Many people assume since vegan meats do not contain raw animal products, they have a longer shelf life than regular meat.
Like all food, you should practice good food safety with vegan meats. This means, after cooking, plant-based meats are only good to eat for a few days at the most. For uncooked plant-based meats, the expiry time can vary.
We’ll guide you through everything you need to know about the shelf-life of plant-based meat products.
How Long Does Plant-Based Meat Last After Cooking?
Plant-based foods are still foods – so you should still follow general food safety rules.
Most cooked food can be kept for up to four days in the fridge. After this point, it should be thrown away as there is a higher risk of developing food poisoning after this time period has elapsed (source: foodsafety.gov). This rule of thumb should apply to plant-based meats, too.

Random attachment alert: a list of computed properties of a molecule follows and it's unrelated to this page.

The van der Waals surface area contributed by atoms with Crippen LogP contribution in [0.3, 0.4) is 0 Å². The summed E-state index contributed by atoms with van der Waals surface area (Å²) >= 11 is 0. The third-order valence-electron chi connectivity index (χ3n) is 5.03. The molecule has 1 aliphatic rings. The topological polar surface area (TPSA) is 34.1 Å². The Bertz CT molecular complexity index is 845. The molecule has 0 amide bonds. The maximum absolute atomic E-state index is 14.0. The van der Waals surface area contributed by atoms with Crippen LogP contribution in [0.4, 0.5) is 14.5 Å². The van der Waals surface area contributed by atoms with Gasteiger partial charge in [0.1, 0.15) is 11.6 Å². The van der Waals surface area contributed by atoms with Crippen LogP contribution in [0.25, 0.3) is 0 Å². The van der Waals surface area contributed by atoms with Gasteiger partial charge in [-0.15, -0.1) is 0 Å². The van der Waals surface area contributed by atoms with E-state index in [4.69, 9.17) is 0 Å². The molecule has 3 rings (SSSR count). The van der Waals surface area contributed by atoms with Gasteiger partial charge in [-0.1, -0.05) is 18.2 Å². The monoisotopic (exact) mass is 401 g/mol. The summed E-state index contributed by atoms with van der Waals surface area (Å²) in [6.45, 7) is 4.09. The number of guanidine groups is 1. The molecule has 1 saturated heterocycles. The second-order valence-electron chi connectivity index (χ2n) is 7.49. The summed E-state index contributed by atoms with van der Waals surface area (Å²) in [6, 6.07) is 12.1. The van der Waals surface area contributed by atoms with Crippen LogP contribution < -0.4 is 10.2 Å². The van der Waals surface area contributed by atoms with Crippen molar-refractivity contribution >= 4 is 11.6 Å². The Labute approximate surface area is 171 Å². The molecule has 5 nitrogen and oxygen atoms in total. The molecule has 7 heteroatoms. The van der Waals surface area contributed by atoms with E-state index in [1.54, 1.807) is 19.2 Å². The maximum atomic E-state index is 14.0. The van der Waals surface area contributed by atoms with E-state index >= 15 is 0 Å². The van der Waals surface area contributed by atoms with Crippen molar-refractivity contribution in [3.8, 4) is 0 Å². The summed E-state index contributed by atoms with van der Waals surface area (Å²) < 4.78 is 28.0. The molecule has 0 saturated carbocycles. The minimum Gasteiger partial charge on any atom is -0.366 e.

If you cook plant-based meat and leave it on the counter, it should be refrigerated within two hours. Do not leave plant-based meats out overnight at room temperature.
Vegan meat should not be placed in the fridge pipping hot either. Instead, allow some time for it to cool. The longer the food is out, the more time the bacteria that cause e. Coli and salmonella infections have to develop (source: USDA).
How Long Does Vegan Meat Last in the Fridge?
Best before and use by dates are not one and the same. An unopened product that has elapsed its best before date is still safe to eat (within reason), but the quality is likely to have deteriorated.
Meanwhile, the use-by-date indicated that the product may not to safe to consume after that date, even if it is unopened.
Vegan meat can last up to three days in the fridge unless the best-before date is sooner than three days away. In that case, consume the product before the best-before date (source: Impossible Foods).
Generally speaking, cooked and uncooked food can last between three to five days in the fridge, so it’s best to follow that time frame.